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“In fair Verona, where we lay…”

“Two houses, both alike in dignity in fair Verona where we lay…”

Today, Handsworth followed in the steps of the Bard as we gazed longingly up at that fabled balcony made famous by a young Capulet. Lovers messages scrawled on the walls, love locks chained to fences and a lucky statue were all sights to behold close to the balcony. Emma’s lucky touch on the statue of Juliet brought her good fortune later in the day as she swore she saw her Italian Romeo. “What light through yonder window breaks” held truth as the Verona sun broke out in a blue sky for the first time that day. Our luck of bringing the sun with us everywhere we’ve stopped has continued. We broke for lunch in the shadow of Verona’s own Arena, which looks similar to the Roman Coliseum.

From Verona we took a winding road through the Tuscan hillside towards Florence. Giuseppe provided us with a Renaissance refresher discussing the different periods of history we were to encounter here and in Rome, including Classical, Medieval, Renaissance, Baroque and Neo-Classical. Just before descending into the city proper, we paused at the Piazza Michelangelo, over looking the Arno river for a photo op. For dinner we got to compare Jesolo pizza with Florence pizza, and it was a consensus that tonight’s was the best. Graeme G mustered up the strength to also consume three desserts. We continued our nightly custom of walking dinner off, and, of course, passed by some gelato cafes again where some students took advantage. It’s a good thing we’ll be doing lots of exercise in the days to come! Our walk home took us past the enormous Duomo of Florence and finally back to our hotel.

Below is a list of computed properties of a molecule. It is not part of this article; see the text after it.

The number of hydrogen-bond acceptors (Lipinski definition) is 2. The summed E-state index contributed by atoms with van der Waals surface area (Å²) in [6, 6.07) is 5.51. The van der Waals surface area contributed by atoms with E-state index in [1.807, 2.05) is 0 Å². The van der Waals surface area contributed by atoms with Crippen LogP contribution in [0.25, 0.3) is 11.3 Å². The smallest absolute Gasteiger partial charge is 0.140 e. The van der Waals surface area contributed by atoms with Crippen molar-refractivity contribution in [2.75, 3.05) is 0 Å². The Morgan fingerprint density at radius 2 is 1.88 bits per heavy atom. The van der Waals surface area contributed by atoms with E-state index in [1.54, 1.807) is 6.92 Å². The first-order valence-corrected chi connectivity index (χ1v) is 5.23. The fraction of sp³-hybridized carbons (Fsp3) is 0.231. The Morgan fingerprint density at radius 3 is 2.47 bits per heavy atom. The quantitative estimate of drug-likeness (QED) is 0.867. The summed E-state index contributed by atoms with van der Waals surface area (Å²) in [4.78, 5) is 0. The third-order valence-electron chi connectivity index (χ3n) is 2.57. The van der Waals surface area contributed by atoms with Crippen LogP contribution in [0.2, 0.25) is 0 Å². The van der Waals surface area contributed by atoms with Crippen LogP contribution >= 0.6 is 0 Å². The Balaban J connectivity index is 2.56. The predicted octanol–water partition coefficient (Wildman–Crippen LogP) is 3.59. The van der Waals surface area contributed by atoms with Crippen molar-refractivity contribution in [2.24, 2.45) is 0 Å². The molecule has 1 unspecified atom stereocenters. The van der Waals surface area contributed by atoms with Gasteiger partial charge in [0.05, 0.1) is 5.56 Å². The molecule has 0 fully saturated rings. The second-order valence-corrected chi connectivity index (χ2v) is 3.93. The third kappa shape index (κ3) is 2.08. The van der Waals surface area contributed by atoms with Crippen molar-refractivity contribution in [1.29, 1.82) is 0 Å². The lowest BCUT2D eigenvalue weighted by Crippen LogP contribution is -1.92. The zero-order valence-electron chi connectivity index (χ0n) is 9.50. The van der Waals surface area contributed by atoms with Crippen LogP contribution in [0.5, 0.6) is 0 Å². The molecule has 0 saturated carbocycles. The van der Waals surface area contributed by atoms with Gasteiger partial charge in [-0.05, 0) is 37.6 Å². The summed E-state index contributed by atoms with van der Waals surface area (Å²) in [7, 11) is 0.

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Handsworth in Italy Day 3: Glass & Gondolas

Venice: The Floating City, The City of Bridges, The Queen of the Adriatic… and our playground for the day!  A short stop in neighbouring Murano for an artisan’s glass-blowing demonstration broke up the water-taxi journey from Jesolo to Venice.  Despite a weather forecast that has called for rain our group has been fortunate to have nothing but sunny skies.  Upon our arrival in downtown Venice, we had had our first smattering of rain which lasted all of 2 minutes before the warmth returned.  Mr. Audia took time with the group to explain the historical significance of the city as a centre of trade and commerce, as well as its position as a rival city-state to the likes of Genoa and Pisa.  Our discussion was coloured with examples from Shakespeare’s “Merchant of Venice” which highlighted Venice as a crossroads not only of commerce but also of culture.  Our major guided tour of the day was through the Doje’s Palace where we saw frescoes, medieval armour and walked along the infamous Bridge of Sighs.  In the afternoon Venice’s narrow streets became even busier with the tourist throngs as our group took time to discover small shops and secret gelato stops through the tiny passage-ways.  Our visit was punctuated by the quintessential of Venetian experiences… a gondola ride up the Grand Canal!  Evening was spent enjoying hand tossed, brick-oven pizzas back at our hotel in Jesolo and one final stroll along the boardwalk for gelato.  David H holds claim to have already  tried nine different flavours, and we’re only on our third day!  Graham W, Graeme G and Matthew D also took some time in the evening to enjoy Italy’s national sport by kicking a soccer ball at an open pitch across from the hotel.  Tomorrow we press on, looking towards another site with connections to the Bard from Stratford… fair Verona!